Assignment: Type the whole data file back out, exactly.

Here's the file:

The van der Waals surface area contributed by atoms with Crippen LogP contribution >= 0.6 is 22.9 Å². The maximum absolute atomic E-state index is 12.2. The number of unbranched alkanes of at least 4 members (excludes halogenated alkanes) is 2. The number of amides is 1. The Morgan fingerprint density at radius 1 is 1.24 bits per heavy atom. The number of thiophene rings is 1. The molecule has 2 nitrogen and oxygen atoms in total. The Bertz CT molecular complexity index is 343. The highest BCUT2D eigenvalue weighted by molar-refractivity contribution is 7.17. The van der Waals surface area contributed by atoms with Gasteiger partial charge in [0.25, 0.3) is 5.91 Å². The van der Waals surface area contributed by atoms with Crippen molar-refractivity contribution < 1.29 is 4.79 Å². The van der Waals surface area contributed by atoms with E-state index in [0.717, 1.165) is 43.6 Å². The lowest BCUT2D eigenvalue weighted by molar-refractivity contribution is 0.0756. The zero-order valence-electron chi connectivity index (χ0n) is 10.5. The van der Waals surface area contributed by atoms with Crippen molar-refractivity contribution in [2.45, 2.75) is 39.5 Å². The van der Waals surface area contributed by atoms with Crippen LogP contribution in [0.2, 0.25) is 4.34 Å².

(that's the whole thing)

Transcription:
The van der Waals surface area contributed by atoms with Crippen LogP contribution >= 0.6 is 22.9 Å². The maximum absolute atomic E-state index is 12.2. The number of unbranched alkanes of at least 4 members (excludes halogenated alkanes) is 2. The number of amides is 1. The Morgan fingerprint density at radius 1 is 1.24 bits per heavy atom. The number of thiophene rings is 1. The molecule has 2 nitrogen and oxygen atoms in total. The Bertz CT molecular complexity index is 343. The highest BCUT2D eigenvalue weighted by molar-refractivity contribution is 7.17. The van der Waals surface area contributed by atoms with Gasteiger partial charge in [0.25, 0.3) is 5.91 Å². The van der Waals surface area contributed by atoms with Crippen molar-refractivity contribution < 1.29 is 4.79 Å². The van der Waals surface area contributed by atoms with E-state index in [0.717, 1.165) is 43.6 Å². The lowest BCUT2D eigenvalue weighted by molar-refractivity contribution is 0.0756. The zero-order valence-electron chi connectivity index (χ0n) is 10.5. The van der Waals surface area contributed by atoms with Crippen molar-refractivity contribution in [2.45, 2.75) is 39.5 Å². The van der Waals surface area contributed by atoms with Crippen LogP contribution in [0.2, 0.25) is 4.34 Å².